Overture Magazine - 2018-19 Season BSO_Overture_JanFeb_19 | Page 35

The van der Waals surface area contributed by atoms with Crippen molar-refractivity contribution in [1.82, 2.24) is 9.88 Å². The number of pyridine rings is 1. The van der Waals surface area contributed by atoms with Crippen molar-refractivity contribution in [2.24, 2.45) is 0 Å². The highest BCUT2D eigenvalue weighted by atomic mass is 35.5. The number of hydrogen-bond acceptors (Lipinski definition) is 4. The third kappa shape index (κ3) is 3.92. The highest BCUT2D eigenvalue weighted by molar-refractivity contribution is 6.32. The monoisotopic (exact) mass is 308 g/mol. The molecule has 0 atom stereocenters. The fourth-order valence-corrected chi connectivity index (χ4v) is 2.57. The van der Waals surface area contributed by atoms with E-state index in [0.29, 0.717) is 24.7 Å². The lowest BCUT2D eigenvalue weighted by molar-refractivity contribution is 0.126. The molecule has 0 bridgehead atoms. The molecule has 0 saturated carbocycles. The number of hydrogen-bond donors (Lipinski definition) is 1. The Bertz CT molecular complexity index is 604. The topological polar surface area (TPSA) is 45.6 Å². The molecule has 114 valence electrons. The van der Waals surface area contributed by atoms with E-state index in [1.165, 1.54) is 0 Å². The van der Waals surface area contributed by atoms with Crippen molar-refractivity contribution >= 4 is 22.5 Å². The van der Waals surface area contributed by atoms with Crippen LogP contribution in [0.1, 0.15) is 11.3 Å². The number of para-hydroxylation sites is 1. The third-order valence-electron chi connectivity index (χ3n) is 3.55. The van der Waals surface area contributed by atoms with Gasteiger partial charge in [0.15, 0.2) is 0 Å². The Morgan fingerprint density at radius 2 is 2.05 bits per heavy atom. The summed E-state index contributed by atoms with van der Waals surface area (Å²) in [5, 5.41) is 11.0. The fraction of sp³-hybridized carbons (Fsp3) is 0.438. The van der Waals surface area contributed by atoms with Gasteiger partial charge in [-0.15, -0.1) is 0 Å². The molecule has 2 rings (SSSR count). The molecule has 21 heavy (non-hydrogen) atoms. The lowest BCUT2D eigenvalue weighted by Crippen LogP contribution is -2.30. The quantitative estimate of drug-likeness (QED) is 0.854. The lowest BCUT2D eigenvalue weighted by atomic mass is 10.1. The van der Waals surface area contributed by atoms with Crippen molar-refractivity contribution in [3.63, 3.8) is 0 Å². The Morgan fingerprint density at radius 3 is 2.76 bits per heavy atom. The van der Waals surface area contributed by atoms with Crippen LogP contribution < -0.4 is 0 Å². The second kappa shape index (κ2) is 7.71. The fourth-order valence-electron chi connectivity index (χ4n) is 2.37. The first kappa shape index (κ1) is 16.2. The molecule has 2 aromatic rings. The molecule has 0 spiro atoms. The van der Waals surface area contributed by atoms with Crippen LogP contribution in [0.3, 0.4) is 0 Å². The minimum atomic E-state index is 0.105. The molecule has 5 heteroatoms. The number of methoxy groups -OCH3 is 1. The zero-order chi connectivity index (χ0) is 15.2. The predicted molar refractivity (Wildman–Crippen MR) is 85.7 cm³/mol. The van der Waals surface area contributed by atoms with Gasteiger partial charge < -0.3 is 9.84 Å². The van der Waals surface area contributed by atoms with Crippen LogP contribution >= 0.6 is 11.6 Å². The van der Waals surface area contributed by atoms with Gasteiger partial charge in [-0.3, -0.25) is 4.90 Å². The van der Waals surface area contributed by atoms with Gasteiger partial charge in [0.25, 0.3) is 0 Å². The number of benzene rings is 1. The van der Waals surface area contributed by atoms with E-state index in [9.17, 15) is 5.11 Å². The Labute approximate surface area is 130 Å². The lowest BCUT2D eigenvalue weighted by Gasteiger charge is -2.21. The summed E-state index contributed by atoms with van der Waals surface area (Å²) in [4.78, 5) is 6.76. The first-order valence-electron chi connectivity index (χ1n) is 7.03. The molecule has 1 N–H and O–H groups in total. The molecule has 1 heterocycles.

ELGAR CELLO CONCERTO of a seventh, making the mood yet more poignant as the cello is unable to reach its longed-for goal. In the rondo finale, the orchestra tries to launch the refrain theme, but is unable to budge the soloist from his mood of mourning. Eventually, he is willing to take up the quicker tempo and the rondo theme, which is very rhythmic and marked risoluto (resolute). This is bitter, dark music, and it becomes truly sardonic in a passage begun by the soloist and the cello section in unison. The closing coda is the finale’s most remarkable feature. The tempo slows, and the cello descends into a world of grief, dragging the orchestra with it. A quotation of the third movement’s lament is followed by the dramatic chords of the Concerto’s opening. Then Elgar abruptly jerks the music back to allegro for a frenzied, fast finish. Instrumentation: Two flutes including piccolo, two oboes, two clarinets, two bassoons, four horns, two trumpets, three trombones, tuba, timpani and strings. SYMPHONY NO. 6 IN E-FLAT MINOR Sergei Prokofiev Born in Sontsovka, Ukraine, April 23, 1891; died in Moscow, U.S.S.R., March 5, 1953 Sergei Prokofiev became a resident of the U.S.S.R. in 1936 after two decades of enjoying the freedom and privileges of a career in the U.S. and Europe. The choice to return had been his own, but once there, he found the international career he had hoped to continue was forbidden, and he would have to trim his musical sails to the winds and whims of the Soviet authorities. For a decade, this worked fairly well. Prokofiev had to pay lip-service to Soviet propaganda, but generally — especially since he was now writing in a more conservative and accessible style — he was able to compose what he wanted. Despite its challenging language and dark tone, the Sixth Symphony was warmly praised by the official critics at its premiere on October 11, 1947 in Leningrad. But in the U.S.S.R., an artist’s standing was never secure, and by January 1948, the notorious Zhdanov Commission was in full swing, issuing edicts about what was and was not acceptable for Soviet music. Prokofiev joined Shostakovich at the top of the list of composers who were censured for writing politically incorrect music, and the Sixth Symphony was singled out as being too obscure for the ordinary Soviet citizen to understand. More personal problems were already harassing the composer as he set to work on the Sixth during the summer of 1945. The war was over, but his health had been severely weakened: 1945 brought a heart attack and then a severe fall that caused some permanent brain damage. Despite severe headaches, nose bleeds and exhaustion, he continued to work slowly and painstakingly on his new symphony, requiring nearly two years to finish it. The Sixth Symphony is a fascinating enigma of a work. It suggests a great drama is taking place, but its exact nature is hard to identify. It contains music that constantly thwarts our expectations and it certainly isn’t the kind of upbeat “victory” symphony the Soviets would have liked to hear at this time. Perhaps the best clue to its often dark and introspective moods can be found in Prokofiev’s words to his biographer Israel Nestyev: “Now we are rejoicing in our great victory, but each of us has wounds that cannot be healed … This must not be forgotten.” The first movement’s opening sounds —short blasts from muted brass —were likened by musicologist Yulian Vaynkop to “the scrape of a key in a rusted lock.” The door opens on a rural vista with a meandering theme in muted strings. Its pastoral character is enhanced by rustic- sounding woodwinds, but is frequently disturbed by dissonant incursions from the brass and a shrill-toned E-flat clarinet. The tempo eventually eases slightly for a new theme marked dolce e sognando (“sweetly and dreaming”) and sung by a pair of oboes. Suddenly, the orchestra explodes in fury, but this subsides very quickly. Rather than a development section, Prokofiev now moves to a march that may be a reference to the wartime just passed. First we hear just its satirical, slightly grotesque accompaniment in tick-tocking bassoons and drums, then a wearily determined melody in English horn and violas. This music awakens the orchestra at last to frenzied activity and volume. Menacing horns blast continuously. The violence fades, and a solo horn reprises the dreaming second theme. The movement closes softly but ominously. The opening of the great second movement is also startling. Above an A-flat pedal in bass and timpani, winds and brass shriek in dissonant conflict. The lower instruments inch painfully upward while a keening lament in the highest woodwinds drifts downward. This fierce battle subsides into a sweeping romantic theme in violins and solo trumpet reminiscent of the love music in Prokofiev’s Romeo and Juliet. We also hear a serenely beautiful second theme launched by the cellos. Savagely tick-tocking percussive music intrudes. A mellow horn quartet singing the romantic theme restores calm; in a magical passage, they are joined by bell-like celesta and harp. Both the cello theme (now high in the violins) and the romantic theme (in full orchestra) return. Though the opening music of shrieking conflict also reappears, it cannot destroy this gloriously lyrical mood. The final movement in E-flat major initially throws off the introversion and the threatening intrusions of the earlier movements in favor of extroverted celebration and a crowd of merry tunes. Pay attention, though, to that persistently hammering rhythm that keeps appearing. After this music subsides, we hear something from the past: the oboes’ winding, rustic theme from movement one, which sets off a savage outburst. Prokofiev told his second wife that these interruptions represented “questions cast into eternity” and that one of them was “what is the purpose of life?” The hammering motive, which earlier sounded playful, now makes a brutal reappearance and carries this once celebratory music to an unexpectedly fierce conclusion. Instrumentation: Two flutes, piccolo, two oboes, English horn, two clarinets, E-flat clarinet, bass clarinet, two bassoons, contrabassoon, four horns, three trumpets, three trombones, tuba, timpani, percussion, harp, celesta and strings. Notes by Janet E. Bedell, © 2019 JA N – F E B 201 9 / OV E R T U R E 33